Some 76 foreign journalists working for the Voice of America in Washington are facing the possibility that their visas, many of which expire this month, may not be renewed.
A spokesperson for the U.S. Agency for Global Media said Thursday that the agency is conducting a case-by-case assessment of J-1 renewal applications. The agency has 62 contractors and 14 full time employees who are in the United States on J-1 visas. An unknown number of journalists at other USAGM entities are also affected.
So far none of the journalists seeking J-1 extensions appears to have been rejected outright. But at least one journalist’s deadline for an extension has passed, giving her until the end of the month to leave the U.S. Other VOA journalists have a few weeks left before they could be forced to return to their home countries, where some fear retribution because of VOA’s reporting.
The USAGM spokesperson said the visa review is aimed at improving agency management, protecting U.S. national security and ensuring that hiring authorities are not misused.
J-1 visas are a category of non-immigrant entry permits for individuals with unique skills who are approved to participate in work-and study-based exchange visitor programs. They are typically issued for a period of several years and are subject to renewal or extension. But the J-1 is also among several visas that were temporarily banned by the Trump Administration in response to the novel coronavirus pandemic, and because the administration believes such visa holders take jobs away from U.S. citizens.
Journalism groups including PEN America, the National Press Club and its Journalism Institute issued statements Friday expressing concern that declining to renew the visas could put the safety of those VOA journalists at risk.
Because of its mandate to provide high-quality professional journalism in more than 40 languages, VOA often struggles to find enough American citizens with the needed journalism and language skills to keep its programs on the air. In those cases it has long relied on individuals recruited from the target countries or new immigrants still working their way through the lengthy process of becoming American citizens.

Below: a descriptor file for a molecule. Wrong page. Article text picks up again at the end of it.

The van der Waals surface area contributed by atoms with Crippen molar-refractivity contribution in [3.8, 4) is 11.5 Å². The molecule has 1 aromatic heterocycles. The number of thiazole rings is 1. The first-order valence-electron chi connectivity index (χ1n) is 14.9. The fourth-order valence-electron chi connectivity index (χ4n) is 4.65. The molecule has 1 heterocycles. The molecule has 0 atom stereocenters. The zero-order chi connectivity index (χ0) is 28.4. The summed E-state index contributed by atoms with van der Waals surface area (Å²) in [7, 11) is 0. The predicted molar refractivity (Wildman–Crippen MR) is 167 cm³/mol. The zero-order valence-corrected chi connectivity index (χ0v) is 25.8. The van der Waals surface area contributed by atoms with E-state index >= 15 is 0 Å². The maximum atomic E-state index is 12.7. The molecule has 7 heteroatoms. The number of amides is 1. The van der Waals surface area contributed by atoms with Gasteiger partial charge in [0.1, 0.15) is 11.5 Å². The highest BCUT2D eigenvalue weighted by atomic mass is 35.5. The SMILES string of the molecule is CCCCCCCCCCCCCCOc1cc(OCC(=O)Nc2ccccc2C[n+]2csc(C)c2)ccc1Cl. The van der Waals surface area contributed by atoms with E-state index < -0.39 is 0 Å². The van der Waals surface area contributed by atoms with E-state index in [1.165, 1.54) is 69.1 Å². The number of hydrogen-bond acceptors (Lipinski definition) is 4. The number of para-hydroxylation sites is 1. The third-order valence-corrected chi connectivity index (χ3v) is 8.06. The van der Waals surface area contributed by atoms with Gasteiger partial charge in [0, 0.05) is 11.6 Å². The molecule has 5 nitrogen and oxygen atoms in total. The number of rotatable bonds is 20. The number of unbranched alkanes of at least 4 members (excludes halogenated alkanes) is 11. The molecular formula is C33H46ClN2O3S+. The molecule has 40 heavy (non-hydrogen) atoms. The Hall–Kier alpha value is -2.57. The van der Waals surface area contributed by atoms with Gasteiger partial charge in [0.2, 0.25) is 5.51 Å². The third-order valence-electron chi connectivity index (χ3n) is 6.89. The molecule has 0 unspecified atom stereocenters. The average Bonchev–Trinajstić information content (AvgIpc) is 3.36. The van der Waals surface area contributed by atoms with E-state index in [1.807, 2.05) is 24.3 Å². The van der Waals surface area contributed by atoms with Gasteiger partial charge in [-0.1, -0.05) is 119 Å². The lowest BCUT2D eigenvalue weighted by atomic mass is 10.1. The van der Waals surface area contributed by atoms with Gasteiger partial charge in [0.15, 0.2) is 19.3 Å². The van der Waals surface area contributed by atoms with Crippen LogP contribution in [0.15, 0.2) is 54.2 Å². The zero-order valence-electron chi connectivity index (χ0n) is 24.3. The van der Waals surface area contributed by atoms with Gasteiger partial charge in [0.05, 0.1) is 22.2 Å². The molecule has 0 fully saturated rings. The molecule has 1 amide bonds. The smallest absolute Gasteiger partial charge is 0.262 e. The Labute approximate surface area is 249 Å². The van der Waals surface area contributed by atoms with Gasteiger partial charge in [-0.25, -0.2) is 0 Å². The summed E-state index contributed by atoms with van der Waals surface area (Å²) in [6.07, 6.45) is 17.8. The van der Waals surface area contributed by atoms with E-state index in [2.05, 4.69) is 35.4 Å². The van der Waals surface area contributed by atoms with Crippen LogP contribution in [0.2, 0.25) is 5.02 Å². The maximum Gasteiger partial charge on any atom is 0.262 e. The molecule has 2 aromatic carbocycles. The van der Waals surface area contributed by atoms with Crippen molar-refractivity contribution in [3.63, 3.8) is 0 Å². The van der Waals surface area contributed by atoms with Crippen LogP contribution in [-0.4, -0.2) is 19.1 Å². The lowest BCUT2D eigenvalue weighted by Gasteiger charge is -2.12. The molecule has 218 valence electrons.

VOA and other government agencies routinely scrutinize J-1 visa renewals, which are filed by the employer and submitted to the State Department. In the past, some foreign journalists at VOA have been forced to leave their jobs because their visa was not renewed. It’s unclear how the USAGM process this year differs from past practice.
“To improve agency management and protect U.S. national security, it is imperative to determine that hiring authorities and personnel practices are not misused. As such, USAGM is undertaking a comprehensive, case-by-case assessment of personal services contractors (PSCs) who are J-1 visa holders,” the USAGM spokesperson’s statement said. At the time of publication, USAGM had not responded to VOA’s inquiry about whether full time staff who hold J-1 visas are also subjected to this year’s review.
USAGM CEO Michael Pack was nominated by President Donald Trump to lead the agency more than two years ago. But with solid Democratic opposition to his appointment, his confirmation was held up until June. Since his confirmation, the heads of the five media networks USAGM oversees have quit or been fired. Pack told the Washington Times in an interview this month that he is working to correct past mismanagement.
“My plan here, and I think everybody in the White House and everybody else knows this, is to hold these agencies accountable to fulfilling their mission, and in [Voice of America’s] case, its charter, and that’s what I plan to do,” he told the newspaper.